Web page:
Introduction blah blah... The animation was inducted into the National Film Registry in 2003.

Clearly the music is one extremely popular aspect of the film and is closely associated with the frog. For example, Looney Tunes message boards frequently see questions along the lines of "What is the name of that frog that sings "Hello My Baby, Hello my Darling"?" Fans - even casual ones - tend to remember some of the songs years after the experience.

But do they know anything about the songs themselves? I've had many pleasant conversations with fans who were curious about hearing more about these songs. They are eager to know whether they were "real" songs or if they written by the people who breathed life into the dancing frog. And what are those lyrics exactly? The songs are not familar to people today but it did seem rather distressing to hear one person ask about the misheard lyrics "Come back to wearin' my Barney my Barney" and another to wonder about whether "come over to my house and play like you're my little girl" was hinting at perversion and pedophilia (it is not).

I decided that I was overdue for creating another LT&MM webpage and so I decided to tackle this subject in detail. It is my sincere hope that fans of this film enjoy this little peek at some of the layers of musical trivia just beyond the frog and the people who brought it to life.

Frog Trivia One of the most beloved films in the history of Looney Tunes and Merrie Melodies features a green frog. Although at the time of the film he was given no name, his popularity forced the director, Chuck Jones, to create one. He first called him Michigan Frog but later added a middle initial of "J" when a friend named Jay suggested it would sound better with a middle initial. So the most famous frog in the history of animation finally had a moniker: Michigan J. Frog.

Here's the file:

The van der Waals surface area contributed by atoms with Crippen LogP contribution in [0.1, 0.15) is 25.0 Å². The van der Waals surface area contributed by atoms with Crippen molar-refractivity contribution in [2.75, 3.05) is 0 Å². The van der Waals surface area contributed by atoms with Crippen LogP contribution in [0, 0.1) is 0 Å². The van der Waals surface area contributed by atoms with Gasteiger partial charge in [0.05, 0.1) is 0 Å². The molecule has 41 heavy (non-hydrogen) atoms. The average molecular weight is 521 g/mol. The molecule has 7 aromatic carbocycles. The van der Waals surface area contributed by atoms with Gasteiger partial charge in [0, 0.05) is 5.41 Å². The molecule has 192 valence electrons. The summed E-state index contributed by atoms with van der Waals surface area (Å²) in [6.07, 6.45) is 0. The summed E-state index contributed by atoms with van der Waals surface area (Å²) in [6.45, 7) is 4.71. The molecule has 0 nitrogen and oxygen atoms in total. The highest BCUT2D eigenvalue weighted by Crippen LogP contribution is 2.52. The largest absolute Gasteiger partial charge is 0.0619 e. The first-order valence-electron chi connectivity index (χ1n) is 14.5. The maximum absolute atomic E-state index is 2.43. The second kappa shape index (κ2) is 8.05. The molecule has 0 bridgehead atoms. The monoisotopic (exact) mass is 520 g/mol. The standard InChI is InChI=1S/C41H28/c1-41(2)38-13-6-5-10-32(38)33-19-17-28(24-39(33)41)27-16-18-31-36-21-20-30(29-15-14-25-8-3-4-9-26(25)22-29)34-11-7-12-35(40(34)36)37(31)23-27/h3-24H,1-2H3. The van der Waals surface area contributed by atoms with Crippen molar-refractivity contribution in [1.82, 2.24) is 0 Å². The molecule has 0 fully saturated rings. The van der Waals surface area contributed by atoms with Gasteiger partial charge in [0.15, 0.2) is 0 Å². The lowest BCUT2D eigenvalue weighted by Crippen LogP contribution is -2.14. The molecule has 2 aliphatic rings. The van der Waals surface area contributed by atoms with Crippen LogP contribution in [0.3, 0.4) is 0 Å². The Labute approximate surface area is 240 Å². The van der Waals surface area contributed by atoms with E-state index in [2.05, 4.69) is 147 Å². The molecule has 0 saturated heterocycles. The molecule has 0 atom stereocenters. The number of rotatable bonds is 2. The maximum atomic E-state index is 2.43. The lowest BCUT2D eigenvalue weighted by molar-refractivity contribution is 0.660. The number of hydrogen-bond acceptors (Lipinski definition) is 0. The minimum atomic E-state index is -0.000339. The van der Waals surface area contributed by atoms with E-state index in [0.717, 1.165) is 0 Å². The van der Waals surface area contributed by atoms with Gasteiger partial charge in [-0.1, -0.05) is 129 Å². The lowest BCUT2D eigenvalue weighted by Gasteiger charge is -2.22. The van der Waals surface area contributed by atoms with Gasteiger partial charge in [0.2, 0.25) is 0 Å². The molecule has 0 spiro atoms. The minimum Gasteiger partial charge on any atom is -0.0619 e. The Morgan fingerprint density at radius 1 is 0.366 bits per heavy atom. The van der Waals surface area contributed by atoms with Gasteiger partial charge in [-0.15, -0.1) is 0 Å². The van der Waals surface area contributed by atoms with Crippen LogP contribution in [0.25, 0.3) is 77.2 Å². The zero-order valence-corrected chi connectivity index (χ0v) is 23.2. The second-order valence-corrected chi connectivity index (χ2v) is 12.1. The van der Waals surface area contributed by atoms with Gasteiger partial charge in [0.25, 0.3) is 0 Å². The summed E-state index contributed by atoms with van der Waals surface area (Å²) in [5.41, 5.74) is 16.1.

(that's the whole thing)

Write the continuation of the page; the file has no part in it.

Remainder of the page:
Rip the horned toad - possible inspiration?

Bill Roberts supplied the voice

One Froggy Evening - Trivia

Song List
Hello, Ma Baby
Michigan Rag
Come Back to Erin
I'm Just Wild About Harry
The Great McCloskey Fight
Won't You Come Home to My House
Largo al factotum
Please Don't Talk About Me When I'm Gone
Hello Ma Baby
a.k.a. Telephone Rag
Written: 1899
Words and Music by Ida Emerson & Joseph E. Howard

Hello, Hello, Hello,
Hello, Hello, Hello,
[Verse 1]
I've got a little baby, but she's out of sight,
I talk to her across the telephone.
I've never seen my honey but she's mine all right,
So take my tip and leave this gal alone.
Every single morning you will hear me yell,
"Hey Central! Fix me up along the line."
He connects me with ma honey, then I rings the bell,
And this is what I say to baby mine,

Hello! ma baby, Hello! Ma honey, Hello! ma ragtime gal.
Send me a kiss by wire, baby my heart's on fire!
If you refuse me, Honey, you'll lose me, then you'll be left alone;
Oh baby, telephone and tell me I'm your own.
Hello! Hello! Hello! Hello there.

[Verse 2]
This morning through the phone she said her name was Bess,
And now I kind of know where I am at.
I'm satisfied because I've got my babe's address
Here pasted in the lining of my hat.
I am mighty scared, 'cause if the wires get crossed,
'Twill separate me from ma baby mine,
Then some other man will win her, and my game is lost,
And so each day I shout along the line,

Hello, hello, hello.
Hello, hello, hello.
More stuff More stuff - right side